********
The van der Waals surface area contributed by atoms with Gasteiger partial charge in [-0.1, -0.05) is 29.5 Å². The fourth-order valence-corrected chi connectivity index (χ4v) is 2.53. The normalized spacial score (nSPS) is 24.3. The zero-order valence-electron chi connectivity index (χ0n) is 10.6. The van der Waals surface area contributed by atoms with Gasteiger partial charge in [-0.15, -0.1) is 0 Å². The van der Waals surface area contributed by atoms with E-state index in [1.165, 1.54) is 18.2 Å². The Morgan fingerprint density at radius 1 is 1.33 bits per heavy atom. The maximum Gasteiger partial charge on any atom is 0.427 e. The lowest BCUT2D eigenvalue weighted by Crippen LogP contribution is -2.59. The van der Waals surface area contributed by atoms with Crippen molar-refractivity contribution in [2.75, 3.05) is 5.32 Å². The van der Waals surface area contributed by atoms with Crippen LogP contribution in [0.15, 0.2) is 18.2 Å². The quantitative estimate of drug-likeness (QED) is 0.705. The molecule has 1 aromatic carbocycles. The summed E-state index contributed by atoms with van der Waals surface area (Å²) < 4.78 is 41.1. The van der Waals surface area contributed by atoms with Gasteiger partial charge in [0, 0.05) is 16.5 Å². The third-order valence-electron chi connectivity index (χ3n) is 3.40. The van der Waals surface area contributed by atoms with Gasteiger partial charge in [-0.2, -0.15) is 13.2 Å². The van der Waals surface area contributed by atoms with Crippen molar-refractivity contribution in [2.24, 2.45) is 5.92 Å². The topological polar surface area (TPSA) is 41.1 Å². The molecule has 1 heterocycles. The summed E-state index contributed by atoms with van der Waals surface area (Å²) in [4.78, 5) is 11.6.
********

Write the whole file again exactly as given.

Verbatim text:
The van der Waals surface area contributed by atoms with Gasteiger partial charge in [-0.1, -0.05) is 29.5 Å². The fourth-order valence-corrected chi connectivity index (χ4v) is 2.53. The normalized spacial score (nSPS) is 24.3. The zero-order valence-electron chi connectivity index (χ0n) is 10.6. The van der Waals surface area contributed by atoms with Gasteiger partial charge in [-0.15, -0.1) is 0 Å². The van der Waals surface area contributed by atoms with E-state index in [1.165, 1.54) is 18.2 Å². The Morgan fingerprint density at radius 1 is 1.33 bits per heavy atom. The maximum Gasteiger partial charge on any atom is 0.427 e. The lowest BCUT2D eigenvalue weighted by Crippen LogP contribution is -2.59. The van der Waals surface area contributed by atoms with Crippen molar-refractivity contribution in [2.75, 3.05) is 5.32 Å². The van der Waals surface area contributed by atoms with Crippen LogP contribution in [0.15, 0.2) is 18.2 Å². The quantitative estimate of drug-likeness (QED) is 0.705. The molecule has 1 aromatic carbocycles. The summed E-state index contributed by atoms with van der Waals surface area (Å²) < 4.78 is 41.1. The van der Waals surface area contributed by atoms with Gasteiger partial charge in [0, 0.05) is 16.5 Å². The third-order valence-electron chi connectivity index (χ3n) is 3.40. The van der Waals surface area contributed by atoms with Gasteiger partial charge in [-0.2, -0.15) is 13.2 Å². The van der Waals surface area contributed by atoms with Crippen molar-refractivity contribution in [2.24, 2.45) is 5.92 Å². The topological polar surface area (TPSA) is 41.1 Å². The molecule has 1 heterocycles. The summed E-state index contributed by atoms with van der Waals surface area (Å²) in [4.78, 5) is 11.6.